168 pages $20
This is the second of the “color books” from Jeph Loeb and Tim Sale I have read, the first being the wonderful Daredevil: Yellow. I can’t say I liked this one as much as that volume, but this is still a strong entry. The 2011 collected volume contains the six issue series from 2002 and some bonus material in the form of notes and sketchbook pages.
Many people who I have asked expressed a preference for the Spider-Man book, which puzzles me a bit. I think they generally feel closer to this material because it’s Spidey. He is the more familiar character to even the most casual fan, and more people have a reference point with the MJ and Gwen Stacy characters than Karen Page from DD. This book is more immediately accessible than the DD one for many reasons, but it is not a better book, just different.
The first thing that strikes you about this volume compared to the Daredevil one is the look of the book. DD was a much more “designed” book and had a slicker look. The art and page design here is much cleaner and less busy. This is not a knock on either of these fine volumes, just a comparison. The Spider-Man pages and panels are closer to a minimalist style that suits Spidey well. Daredevil SHOULD feel busy. Fill his world with texture and form, while Peter Parker’s environment should be free of clutter. He is a very flexible character in many ways, and this book continues that, but it is contrasted by a static looking world that he inhabits. More tight close-ups and a personal feel to the panels makes you identify more with Peter and his friends. I have heard the Flash Thompson part of this story by many different writers and artists, but this is the first time he seemed human to me instead of just a caricature. I never was all that familiar with the Gwen Stacy character before. I had read the “death of…” story, but that was it, this story is a complete work as far as the Gwen character is concerned. She is interesting and rich here just like Karen in Yellow. You feel a strong affection for the character, just as you are supposed to. The Mary Jane of this book seems less interesting and more like a pest, but the last few pages of this story are a good MJ moment and pull you right over to her side.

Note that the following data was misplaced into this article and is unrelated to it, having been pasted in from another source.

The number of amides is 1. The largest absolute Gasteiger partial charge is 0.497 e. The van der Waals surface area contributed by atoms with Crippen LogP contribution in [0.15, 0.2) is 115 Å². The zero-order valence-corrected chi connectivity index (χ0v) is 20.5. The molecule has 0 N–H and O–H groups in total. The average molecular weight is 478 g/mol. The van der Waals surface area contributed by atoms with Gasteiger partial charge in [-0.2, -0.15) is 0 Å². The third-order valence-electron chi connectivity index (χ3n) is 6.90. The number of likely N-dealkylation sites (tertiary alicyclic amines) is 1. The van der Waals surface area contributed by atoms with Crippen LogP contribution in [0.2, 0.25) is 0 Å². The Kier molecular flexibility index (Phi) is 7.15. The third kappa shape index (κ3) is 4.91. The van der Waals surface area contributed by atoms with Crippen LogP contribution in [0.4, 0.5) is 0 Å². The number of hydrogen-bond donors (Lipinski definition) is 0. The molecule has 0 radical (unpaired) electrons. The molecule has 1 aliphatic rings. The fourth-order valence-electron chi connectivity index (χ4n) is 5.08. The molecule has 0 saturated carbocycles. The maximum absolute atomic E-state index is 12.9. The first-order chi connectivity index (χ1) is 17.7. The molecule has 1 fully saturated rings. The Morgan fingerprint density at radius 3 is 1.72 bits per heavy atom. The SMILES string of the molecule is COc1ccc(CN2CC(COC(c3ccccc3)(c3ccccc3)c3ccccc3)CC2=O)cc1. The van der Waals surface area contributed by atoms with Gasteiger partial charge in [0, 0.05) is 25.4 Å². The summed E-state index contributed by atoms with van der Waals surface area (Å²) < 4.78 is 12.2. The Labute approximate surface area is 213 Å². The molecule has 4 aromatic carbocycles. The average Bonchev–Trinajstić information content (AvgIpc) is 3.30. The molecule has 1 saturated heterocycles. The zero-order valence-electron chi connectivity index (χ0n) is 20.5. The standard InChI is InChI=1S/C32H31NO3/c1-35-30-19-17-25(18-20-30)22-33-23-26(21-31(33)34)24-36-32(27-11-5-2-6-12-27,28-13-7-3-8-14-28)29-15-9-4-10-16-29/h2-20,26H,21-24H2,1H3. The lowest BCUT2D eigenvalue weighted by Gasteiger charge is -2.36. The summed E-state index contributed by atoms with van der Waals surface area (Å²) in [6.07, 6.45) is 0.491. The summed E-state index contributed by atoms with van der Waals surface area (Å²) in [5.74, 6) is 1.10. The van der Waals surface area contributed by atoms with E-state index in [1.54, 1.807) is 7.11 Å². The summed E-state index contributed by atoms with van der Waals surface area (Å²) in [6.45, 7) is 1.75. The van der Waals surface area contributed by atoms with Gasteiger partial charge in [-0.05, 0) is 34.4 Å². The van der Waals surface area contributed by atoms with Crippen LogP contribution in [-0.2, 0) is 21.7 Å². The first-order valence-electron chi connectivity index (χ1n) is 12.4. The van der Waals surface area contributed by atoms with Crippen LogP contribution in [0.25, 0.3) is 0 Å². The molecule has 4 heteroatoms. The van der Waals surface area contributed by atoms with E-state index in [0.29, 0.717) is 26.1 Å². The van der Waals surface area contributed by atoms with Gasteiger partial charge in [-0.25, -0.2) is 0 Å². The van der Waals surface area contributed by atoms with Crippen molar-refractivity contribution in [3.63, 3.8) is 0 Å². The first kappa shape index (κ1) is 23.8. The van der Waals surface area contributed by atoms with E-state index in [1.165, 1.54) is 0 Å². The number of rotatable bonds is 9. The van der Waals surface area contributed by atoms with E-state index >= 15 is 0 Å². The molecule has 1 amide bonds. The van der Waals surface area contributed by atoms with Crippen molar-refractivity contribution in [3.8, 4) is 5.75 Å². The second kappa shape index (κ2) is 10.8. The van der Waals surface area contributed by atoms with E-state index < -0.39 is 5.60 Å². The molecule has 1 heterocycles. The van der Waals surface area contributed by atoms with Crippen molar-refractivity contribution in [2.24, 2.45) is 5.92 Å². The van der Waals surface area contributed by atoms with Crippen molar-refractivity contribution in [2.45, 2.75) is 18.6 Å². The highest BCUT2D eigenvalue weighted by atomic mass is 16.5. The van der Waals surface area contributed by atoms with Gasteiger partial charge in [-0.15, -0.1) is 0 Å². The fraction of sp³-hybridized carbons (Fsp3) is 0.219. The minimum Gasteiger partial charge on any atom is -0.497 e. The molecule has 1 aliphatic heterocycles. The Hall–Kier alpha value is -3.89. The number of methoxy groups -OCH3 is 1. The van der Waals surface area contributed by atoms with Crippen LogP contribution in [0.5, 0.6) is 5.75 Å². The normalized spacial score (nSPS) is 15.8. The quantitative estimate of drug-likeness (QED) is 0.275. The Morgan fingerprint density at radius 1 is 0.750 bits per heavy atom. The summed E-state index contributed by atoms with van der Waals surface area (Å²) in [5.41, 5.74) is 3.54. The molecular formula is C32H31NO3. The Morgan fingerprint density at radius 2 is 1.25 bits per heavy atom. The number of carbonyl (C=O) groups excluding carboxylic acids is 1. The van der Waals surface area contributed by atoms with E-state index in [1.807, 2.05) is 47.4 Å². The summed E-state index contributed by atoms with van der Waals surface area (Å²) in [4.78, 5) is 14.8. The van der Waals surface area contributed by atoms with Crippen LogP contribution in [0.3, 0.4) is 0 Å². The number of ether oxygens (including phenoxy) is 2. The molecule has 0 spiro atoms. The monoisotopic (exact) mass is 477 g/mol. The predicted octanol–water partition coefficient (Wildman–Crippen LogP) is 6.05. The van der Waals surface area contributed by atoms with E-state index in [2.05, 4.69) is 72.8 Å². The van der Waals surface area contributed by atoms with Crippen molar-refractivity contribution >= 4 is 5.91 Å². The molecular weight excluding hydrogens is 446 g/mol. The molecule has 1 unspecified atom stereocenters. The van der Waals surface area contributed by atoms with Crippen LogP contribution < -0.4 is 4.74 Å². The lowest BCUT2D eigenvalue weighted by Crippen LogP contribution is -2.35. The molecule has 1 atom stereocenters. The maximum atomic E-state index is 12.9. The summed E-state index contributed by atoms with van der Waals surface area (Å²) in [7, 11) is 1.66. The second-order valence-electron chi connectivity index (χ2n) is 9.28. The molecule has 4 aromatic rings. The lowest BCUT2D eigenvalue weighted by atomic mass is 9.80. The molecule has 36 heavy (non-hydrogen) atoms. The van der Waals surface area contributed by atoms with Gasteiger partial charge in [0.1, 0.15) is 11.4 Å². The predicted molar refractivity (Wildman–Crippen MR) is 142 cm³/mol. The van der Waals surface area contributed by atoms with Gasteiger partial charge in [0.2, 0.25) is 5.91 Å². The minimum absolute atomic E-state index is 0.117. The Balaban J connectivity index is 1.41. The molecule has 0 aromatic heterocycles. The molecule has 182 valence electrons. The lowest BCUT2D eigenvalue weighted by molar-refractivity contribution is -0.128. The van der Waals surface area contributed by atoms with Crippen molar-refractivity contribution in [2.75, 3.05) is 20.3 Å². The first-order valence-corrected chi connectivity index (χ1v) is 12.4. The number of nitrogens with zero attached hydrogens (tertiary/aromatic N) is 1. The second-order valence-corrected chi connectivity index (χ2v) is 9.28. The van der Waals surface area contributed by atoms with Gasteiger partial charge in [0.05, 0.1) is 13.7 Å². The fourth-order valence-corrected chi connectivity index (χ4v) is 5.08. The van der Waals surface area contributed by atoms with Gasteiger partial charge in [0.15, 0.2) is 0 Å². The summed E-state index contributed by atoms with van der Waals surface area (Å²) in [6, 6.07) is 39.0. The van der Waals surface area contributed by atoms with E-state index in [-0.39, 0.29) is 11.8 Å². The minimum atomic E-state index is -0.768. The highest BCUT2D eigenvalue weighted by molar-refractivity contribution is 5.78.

This Spider-Man is less the jokester than in the current books and more of a sad figure. His life at this stage in his history was not fun and this story emphasizes that strongly. Also powerfully done is the conflict of emotions he feels about Gwen and MJ’s interest in him. His inexperience with women is obvious, but it is not played for anything other than realism here. There is emotional and personal depth in this whole story that was not here in the first telling.
Like Yellow, this book is telling a story we have all heard before, and like that volume, it takes the form of a letter to someone lost to us. This is an old storytelling device, but in this medium, heavy with first person narration, it works nicely. The sadness and regret of the failure of the hero to save someone close to him is immediate and painful to read, though I didn’t feel the strong emotional pull as easily with this book as I did with Yellow. By the time I finished reading it though, this was a complete experience. Loeb is a writer that has begun to impress me. Since much of his work I have been exposed to I have not cared for, I have avoided these books and other “big” ones in his career. I still have not read The Long Halloween, and I still don’t plan to. Not soon anyway. I need to back away and assess what I like in his work and decide from there which ones I will try next. Hulk: Grey seems the next most obvious choice, but I may change my mind on that.
This is a special book. Any book that can revitalize one of the classics and make it relevant for a modern audience is good, but Spider-Man: Blue is, along with Daredevil: Yellow, something everyone that wants engaging characters and a well written book over huge breasts and fisticuffs should be reading.